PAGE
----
Grant Geissman – BLOOZ | Album Review

Grant Geissman – BLOOZ

General Confusion Music/ASCAP

CD: 12 Songs, 61 Minutes

Styles: Instrumental Blues, Jazz-Influenced Blues, All Original Songs

“Don’t overthink it.”

If you’ve watched the hit CBS sitcoms Mike and Molly, B Positive, and/or Two and a Half Men, you’ve probably heard of Grant Geissman. The catchy theme song for Men, all by itself, earned him an Emmy nomination. Now he’s playing the BLOOZ, and he never overthinks it. His freeform, jazz-influenced style is a trademark on television, so why not continue to branch out? On twelve original instrumentals, he and his fellow musicians wend their way through gospel (“Preach”), Latin-inspired blues (“Carlos En Siete”), rockabilly (“White Walls and Big Fins”) and gentle experimental (“Sorry Not Sorry”). There’s a method to the meandering here. Each number arrives at a clear, delightful destination.  Though Grant may not play the blues as most of us recognize them, these songs are unique, melodic, and heartfelt despite their lack of lyrics.

California-born Geissman’s storied career took off in late 1976, when he was asked to join Chuck Mangione’s band. The first album these two recorded was Feels So Good, featuring an iconic guitar solo by Grant on the title track. His pop and jazz solo work in the 1980s also helped him define the contemporary instrumental music of that era. He released four albums with Mesa/Bluemoon in the early 1990s, and label president George Nauful notes: “In 33 years of running the label, I can honestly say that Grant’s releases are among my favorites. And now I love every track on this new album! All the compositions and the musicianship are off the charts. We are very excited to be working with Grant again.” The man himself says of BLOOZ, “It’s the album I’ve always wanted to make.”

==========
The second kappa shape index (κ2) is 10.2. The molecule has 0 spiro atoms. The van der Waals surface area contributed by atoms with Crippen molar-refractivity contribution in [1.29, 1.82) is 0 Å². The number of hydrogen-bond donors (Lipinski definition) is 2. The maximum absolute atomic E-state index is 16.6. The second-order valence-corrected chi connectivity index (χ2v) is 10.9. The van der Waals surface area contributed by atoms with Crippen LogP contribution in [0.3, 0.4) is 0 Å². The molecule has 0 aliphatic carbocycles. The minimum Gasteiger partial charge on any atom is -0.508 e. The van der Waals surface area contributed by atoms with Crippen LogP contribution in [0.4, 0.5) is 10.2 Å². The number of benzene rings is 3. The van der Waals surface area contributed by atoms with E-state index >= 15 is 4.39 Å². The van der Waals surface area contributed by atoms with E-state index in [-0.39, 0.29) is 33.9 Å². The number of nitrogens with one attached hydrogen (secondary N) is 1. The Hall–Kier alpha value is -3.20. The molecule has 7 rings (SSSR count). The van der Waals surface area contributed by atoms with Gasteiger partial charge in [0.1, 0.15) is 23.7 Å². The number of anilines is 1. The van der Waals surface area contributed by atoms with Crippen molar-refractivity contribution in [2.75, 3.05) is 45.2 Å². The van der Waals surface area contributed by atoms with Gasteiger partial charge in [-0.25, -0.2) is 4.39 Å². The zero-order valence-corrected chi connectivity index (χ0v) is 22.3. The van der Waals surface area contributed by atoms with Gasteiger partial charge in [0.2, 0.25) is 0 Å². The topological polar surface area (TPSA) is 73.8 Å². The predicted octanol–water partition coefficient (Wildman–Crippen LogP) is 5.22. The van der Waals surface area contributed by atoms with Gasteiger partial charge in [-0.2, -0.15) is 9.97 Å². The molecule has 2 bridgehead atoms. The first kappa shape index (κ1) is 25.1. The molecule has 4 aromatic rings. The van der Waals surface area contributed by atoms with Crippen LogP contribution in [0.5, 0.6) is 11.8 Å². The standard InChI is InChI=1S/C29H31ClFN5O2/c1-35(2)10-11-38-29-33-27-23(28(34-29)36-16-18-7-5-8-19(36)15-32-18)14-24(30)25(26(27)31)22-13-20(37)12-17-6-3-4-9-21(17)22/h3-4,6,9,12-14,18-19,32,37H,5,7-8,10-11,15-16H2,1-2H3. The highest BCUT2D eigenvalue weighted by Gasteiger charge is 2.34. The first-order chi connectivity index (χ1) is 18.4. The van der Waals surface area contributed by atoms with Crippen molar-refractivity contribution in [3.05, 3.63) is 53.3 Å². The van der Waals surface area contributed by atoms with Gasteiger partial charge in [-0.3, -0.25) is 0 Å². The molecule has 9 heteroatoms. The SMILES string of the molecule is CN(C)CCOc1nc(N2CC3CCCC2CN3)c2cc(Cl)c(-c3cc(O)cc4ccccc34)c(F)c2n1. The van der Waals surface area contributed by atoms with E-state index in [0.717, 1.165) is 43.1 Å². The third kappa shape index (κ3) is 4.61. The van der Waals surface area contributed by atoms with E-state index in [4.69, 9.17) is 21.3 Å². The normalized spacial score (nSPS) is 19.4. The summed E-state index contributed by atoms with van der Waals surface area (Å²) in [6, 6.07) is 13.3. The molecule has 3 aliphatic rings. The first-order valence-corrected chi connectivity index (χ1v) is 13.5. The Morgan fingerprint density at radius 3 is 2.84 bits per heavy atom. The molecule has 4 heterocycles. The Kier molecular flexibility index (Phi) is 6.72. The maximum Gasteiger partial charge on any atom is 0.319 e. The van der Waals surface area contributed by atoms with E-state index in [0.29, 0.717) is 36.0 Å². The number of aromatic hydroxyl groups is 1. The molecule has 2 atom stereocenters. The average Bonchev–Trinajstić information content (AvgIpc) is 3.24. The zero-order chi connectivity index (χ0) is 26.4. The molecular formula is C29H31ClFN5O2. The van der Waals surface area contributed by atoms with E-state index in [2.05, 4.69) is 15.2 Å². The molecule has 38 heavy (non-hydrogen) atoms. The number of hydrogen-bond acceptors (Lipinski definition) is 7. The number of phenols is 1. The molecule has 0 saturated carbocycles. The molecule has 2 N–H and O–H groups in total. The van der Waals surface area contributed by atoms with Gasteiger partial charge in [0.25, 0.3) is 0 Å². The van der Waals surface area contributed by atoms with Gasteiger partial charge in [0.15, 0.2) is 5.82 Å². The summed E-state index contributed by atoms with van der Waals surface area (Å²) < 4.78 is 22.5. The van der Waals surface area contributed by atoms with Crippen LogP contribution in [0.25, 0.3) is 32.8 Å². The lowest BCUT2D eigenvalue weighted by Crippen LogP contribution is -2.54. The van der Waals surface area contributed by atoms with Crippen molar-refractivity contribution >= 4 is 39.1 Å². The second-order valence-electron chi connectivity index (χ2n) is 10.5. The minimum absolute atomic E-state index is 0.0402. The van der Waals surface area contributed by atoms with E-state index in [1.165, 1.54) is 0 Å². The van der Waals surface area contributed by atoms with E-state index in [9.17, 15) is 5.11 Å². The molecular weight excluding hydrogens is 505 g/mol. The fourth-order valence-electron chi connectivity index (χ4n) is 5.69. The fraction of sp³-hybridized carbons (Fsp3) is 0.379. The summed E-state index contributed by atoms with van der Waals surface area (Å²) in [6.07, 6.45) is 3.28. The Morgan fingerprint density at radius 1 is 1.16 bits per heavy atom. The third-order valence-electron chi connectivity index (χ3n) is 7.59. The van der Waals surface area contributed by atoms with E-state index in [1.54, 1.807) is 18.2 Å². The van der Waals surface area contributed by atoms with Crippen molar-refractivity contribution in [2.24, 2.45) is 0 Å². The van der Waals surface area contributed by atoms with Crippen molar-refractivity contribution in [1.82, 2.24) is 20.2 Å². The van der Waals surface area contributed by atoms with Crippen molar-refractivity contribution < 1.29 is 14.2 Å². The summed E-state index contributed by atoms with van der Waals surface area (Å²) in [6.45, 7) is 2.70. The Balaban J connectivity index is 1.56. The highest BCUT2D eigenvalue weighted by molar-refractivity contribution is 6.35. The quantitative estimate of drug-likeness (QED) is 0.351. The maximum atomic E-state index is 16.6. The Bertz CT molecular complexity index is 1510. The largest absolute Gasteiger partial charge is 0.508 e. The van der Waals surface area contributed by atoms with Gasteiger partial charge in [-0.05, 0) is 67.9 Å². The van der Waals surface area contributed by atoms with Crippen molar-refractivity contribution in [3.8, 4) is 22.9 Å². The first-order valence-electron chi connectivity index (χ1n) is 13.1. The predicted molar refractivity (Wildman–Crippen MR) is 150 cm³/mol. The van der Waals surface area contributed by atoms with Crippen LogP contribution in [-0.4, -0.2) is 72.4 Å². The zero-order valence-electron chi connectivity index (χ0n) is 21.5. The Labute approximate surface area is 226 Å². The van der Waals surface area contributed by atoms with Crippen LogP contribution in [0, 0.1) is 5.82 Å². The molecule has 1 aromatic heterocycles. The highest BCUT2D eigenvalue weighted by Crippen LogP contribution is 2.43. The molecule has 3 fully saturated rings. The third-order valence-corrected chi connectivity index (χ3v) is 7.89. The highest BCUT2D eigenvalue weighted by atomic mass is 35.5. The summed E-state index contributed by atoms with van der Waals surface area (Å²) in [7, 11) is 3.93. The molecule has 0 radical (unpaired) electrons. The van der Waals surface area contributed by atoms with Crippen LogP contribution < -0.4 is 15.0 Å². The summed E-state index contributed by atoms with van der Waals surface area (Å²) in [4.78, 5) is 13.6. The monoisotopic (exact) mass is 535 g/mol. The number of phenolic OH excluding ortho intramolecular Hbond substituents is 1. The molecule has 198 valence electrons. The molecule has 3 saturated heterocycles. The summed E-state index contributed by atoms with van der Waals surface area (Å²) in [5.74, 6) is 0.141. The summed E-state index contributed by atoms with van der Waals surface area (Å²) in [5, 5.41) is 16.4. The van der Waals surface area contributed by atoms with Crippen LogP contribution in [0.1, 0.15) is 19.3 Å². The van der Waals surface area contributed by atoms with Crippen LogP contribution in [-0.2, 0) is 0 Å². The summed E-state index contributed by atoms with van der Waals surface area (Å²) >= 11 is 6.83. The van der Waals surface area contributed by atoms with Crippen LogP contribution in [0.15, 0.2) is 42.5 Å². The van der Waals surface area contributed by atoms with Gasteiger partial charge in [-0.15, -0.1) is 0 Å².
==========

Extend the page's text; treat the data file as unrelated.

With him are Randy Brecker, Tom Scott, Robben Ford, Josh Smith, Joe Bonamassa, John Jorgenson, Jim Cox, Russell Ferrante, Emilio Palame, David Garfield, Trey Henry, Kevin Art, Ray Brinker, Bernie Dresel, Tiki Pasillas, and Kevin Ward.

I’d like to draw your attention to two more highlights, tracks six and nine: “Rage Cage” and “Stranger Danger.” (A lot of the song titles on this album show such parallelism.) The former is a jump-blues masterpiece that showcases Geissman’s guitar skills at optimum level. They soar above the keyboards and snazzy drumline, then allows the keys to take the lead, never missing a beat. The original hook and refrain then returns. You’ve almost forgotten them, but they reappear like old friends after a long absence. “Stranger Danger” is a smooth jazz track reminiscent of the “Pink Panther” theme, but with a lot more guitar and a lot less saxophone. It’s relaxing and mood-setting, perfect for a soundtrack at a quiet, dimly-lit café on a rainy evening.

Grant Geissman’s instrumental BLOOZ are eclectic, skillful, heart-touching and at times mind-blowing. They’re not what we’re used to, but they’re worth several repeats on your playlist!

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